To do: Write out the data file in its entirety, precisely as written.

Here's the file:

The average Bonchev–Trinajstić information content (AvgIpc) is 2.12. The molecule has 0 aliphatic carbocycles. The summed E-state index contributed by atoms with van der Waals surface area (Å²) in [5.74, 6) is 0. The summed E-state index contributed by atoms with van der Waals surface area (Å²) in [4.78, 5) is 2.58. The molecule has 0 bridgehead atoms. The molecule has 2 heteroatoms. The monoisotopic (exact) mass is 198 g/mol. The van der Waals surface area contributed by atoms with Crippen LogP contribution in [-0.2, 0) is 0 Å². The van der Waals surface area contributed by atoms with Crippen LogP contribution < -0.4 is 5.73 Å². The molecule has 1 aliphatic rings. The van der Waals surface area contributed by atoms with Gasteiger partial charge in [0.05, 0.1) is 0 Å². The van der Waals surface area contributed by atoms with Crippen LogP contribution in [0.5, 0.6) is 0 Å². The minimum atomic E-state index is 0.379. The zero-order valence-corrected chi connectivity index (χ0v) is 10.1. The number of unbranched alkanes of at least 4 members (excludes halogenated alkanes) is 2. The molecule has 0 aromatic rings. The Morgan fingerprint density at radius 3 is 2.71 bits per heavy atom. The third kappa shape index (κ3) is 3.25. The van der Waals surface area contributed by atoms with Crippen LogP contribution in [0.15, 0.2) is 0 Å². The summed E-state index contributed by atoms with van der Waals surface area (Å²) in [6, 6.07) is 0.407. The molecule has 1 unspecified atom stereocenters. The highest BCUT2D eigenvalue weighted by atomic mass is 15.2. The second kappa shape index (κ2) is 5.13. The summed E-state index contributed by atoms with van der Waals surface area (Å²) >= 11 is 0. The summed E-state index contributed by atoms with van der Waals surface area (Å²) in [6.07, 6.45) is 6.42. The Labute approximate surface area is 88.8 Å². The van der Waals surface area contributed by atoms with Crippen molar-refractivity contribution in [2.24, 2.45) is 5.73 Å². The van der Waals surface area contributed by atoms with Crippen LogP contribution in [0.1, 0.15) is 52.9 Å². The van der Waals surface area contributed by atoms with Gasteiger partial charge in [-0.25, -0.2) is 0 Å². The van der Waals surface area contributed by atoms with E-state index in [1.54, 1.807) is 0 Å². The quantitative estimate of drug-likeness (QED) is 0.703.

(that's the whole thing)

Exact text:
The average Bonchev–Trinajstić information content (AvgIpc) is 2.12. The molecule has 0 aliphatic carbocycles. The summed E-state index contributed by atoms with van der Waals surface area (Å²) in [5.74, 6) is 0. The summed E-state index contributed by atoms with van der Waals surface area (Å²) in [4.78, 5) is 2.58. The molecule has 0 bridgehead atoms. The molecule has 2 heteroatoms. The monoisotopic (exact) mass is 198 g/mol. The van der Waals surface area contributed by atoms with Crippen LogP contribution in [-0.2, 0) is 0 Å². The van der Waals surface area contributed by atoms with Crippen LogP contribution < -0.4 is 5.73 Å². The molecule has 1 aliphatic rings. The van der Waals surface area contributed by atoms with Gasteiger partial charge in [0.05, 0.1) is 0 Å². The van der Waals surface area contributed by atoms with Crippen LogP contribution in [0.5, 0.6) is 0 Å². The minimum atomic E-state index is 0.379. The zero-order valence-corrected chi connectivity index (χ0v) is 10.1. The number of unbranched alkanes of at least 4 members (excludes halogenated alkanes) is 2. The molecule has 0 aromatic rings. The Morgan fingerprint density at radius 3 is 2.71 bits per heavy atom. The third kappa shape index (κ3) is 3.25. The van der Waals surface area contributed by atoms with Crippen LogP contribution in [0.15, 0.2) is 0 Å². The summed E-state index contributed by atoms with van der Waals surface area (Å²) in [6, 6.07) is 0.407. The molecule has 1 unspecified atom stereocenters. The highest BCUT2D eigenvalue weighted by atomic mass is 15.2. The second kappa shape index (κ2) is 5.13. The summed E-state index contributed by atoms with van der Waals surface area (Å²) >= 11 is 0. The summed E-state index contributed by atoms with van der Waals surface area (Å²) in [6.07, 6.45) is 6.42. The Labute approximate surface area is 88.8 Å². The van der Waals surface area contributed by atoms with Crippen molar-refractivity contribution in [2.24, 2.45) is 5.73 Å². The van der Waals surface area contributed by atoms with Crippen LogP contribution in [0.1, 0.15) is 52.9 Å². The van der Waals surface area contributed by atoms with Gasteiger partial charge in [-0.25, -0.2) is 0 Å². The van der Waals surface area contributed by atoms with E-state index in [1.54, 1.807) is 0 Å². The quantitative estimate of drug-likeness (QED) is 0.703.